Dear Phil, many thanks for your question. Is your obsession with Mr Wunderman of a personal nature? If so, I must tell you right away that this is not that kind of column. I've assumed, therefore, that your obsession is professional - and am, therefore, delighted to try to help.
For at least 60 years, thinking people in advertising (yes, Phil: even 60 years ago there were some) have wrestled with one particular chicken-and-egg conundrum. In marketing, does a change of attitude precede a change in behaviour; or does a change in behaviour precede a change in attitude?
High priests of brand imagery and cutting-edge advertising have no doubt: great ads (particularly great TV ads) can transform the reputation of a brand from boring to ball-breaking with just a few exposures. Great ads can turn sows' ears into silk purses and dross into 24-carat gold.
As a result, new buyers flock to buy, old buyers buy more and supermarkets grant 50 feet of extra shelf space. It therefore stands to reason: changes of attitude precede changes in behaviour - a belief warmly welcomed by brand owners since it relieves them of the need to introduce costly product improvements. Image is all; and ads are what image is made from. There are far too many faultlessly documented case studies for this theory to be contemptuously discarded.
Putting an alternative view, for almost as long a time period, has been the object of your obsession, Lester Wunderman. In Being Direct, he wrote: "My own psychological preference is behaviourism, which relates directly to experience. I believe ... that experience provides meaning, which then modifies behaviour, and it is behaviour that creates deeply felt attitudes." He believes that the logical successor to brand image theory is the brand experience: "a gestalt that includes the advertising, the package, where and how the product is sold, the price, the consumer's satisfaction from using the product, the service provided, the continued renewal of the product's uniqueness, and the development of an interactive relationship that bonds the buyer and seller after the sale is made." All this, ten years ago: perceptive then and even more telling today.
There are times when I feel that the which-precedes-what debate is about as fruitful as attempting to decide which is the more important wheel on a bicycle. But the object of your obsession, I believe, is more open-minded in his appreciation of the image-makers than they are of him. And the reason? Good old-fashioned snobbery. Wunderman invented Direct Marketing; Direct Marketing is Below-the-Line; Below-the-Line is Beyond-the-Pale.
Let us not sully our CVs with such blue-collar stuff; we are, after all, architects, not mechanics.
The loftily creative agencies stand to gain more from a study of Wunderman than even the DM agencies: though they may have to read him wrapped in a copy of Art and Illusion. So I congratulate you, Phil, on your obsession: you've chosen well. (Now please don't tell me it was personal after all ...)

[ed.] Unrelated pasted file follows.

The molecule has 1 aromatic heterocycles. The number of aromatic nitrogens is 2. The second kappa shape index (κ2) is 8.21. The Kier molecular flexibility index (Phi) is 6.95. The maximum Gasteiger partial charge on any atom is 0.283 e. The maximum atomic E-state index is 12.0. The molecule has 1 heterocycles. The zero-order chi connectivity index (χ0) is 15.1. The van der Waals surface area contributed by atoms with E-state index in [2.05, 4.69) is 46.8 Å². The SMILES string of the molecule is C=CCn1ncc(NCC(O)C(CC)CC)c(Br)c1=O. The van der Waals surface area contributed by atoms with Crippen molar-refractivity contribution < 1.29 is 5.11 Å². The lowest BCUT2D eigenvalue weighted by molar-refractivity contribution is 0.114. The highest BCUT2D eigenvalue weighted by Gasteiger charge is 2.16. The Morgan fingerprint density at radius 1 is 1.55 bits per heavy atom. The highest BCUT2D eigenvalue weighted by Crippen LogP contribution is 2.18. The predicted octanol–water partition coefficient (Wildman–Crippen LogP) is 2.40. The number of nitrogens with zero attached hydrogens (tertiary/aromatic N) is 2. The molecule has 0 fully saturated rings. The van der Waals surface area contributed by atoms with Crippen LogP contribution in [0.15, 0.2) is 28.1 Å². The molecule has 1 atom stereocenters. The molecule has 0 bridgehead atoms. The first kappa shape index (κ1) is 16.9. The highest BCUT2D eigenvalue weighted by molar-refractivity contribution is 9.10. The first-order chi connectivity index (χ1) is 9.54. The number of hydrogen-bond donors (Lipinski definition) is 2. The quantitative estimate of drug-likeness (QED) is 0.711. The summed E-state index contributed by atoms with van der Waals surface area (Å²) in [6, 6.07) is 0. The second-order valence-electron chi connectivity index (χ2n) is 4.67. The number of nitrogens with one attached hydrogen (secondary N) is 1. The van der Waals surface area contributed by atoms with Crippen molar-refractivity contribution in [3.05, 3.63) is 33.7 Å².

Q: Is media-neutral planning just yet another buzzword or should I be asking our agencies to start doing it?
A: I take it you're a client rather than a holding company? Good. Then, yes, you should; and what's more, you should have been doing it for the past 20 years or however long you've been working.
Agencies, inevitably, have favourite media. Unsurprisingly, the media they favour are the media they consume themselves. Some media are sexier than others and better at making creative teams famous. I am not being critical in making these points: agencies have nothing to be ashamed of.
Unless, of course, they divert your money from those channels that would be most cost-effective for you into channels that are more socially gratifying for them.
That's all this buzzword is getting at: a reasonable requirement to make of your agencies, I'd have thought. For more enlightenment, read Lester Wunderman (see left).
Q: My new agency has a hot-desk policy. Fine in practice, but when I stationed myself at one of the few untaken seats last week, I was told in no uncertain terms that the managing director always liked to sit there, and I should move on. How can I best stake my claim to a regular space without appearing like a German tourist?
A: Sorry to be pernickety, but I expect you mean it's fine in theory? If so, I can't agree. I think it's rotten in theory - which is precisely why your managing director declines to practise it. Why don't you all conspire to follow his lead? That should fix it.
- "Ask Jeremy", a collection of Jeremy Bullmore's Campaign columns, is available from Haymarket, priced £10. Telephone (020) 8267 4683. Jeremy Bullmore welcomes questions via firstname.lastname@example.org or Campaign, 174 Hammersmith Rd, London W6 7JP.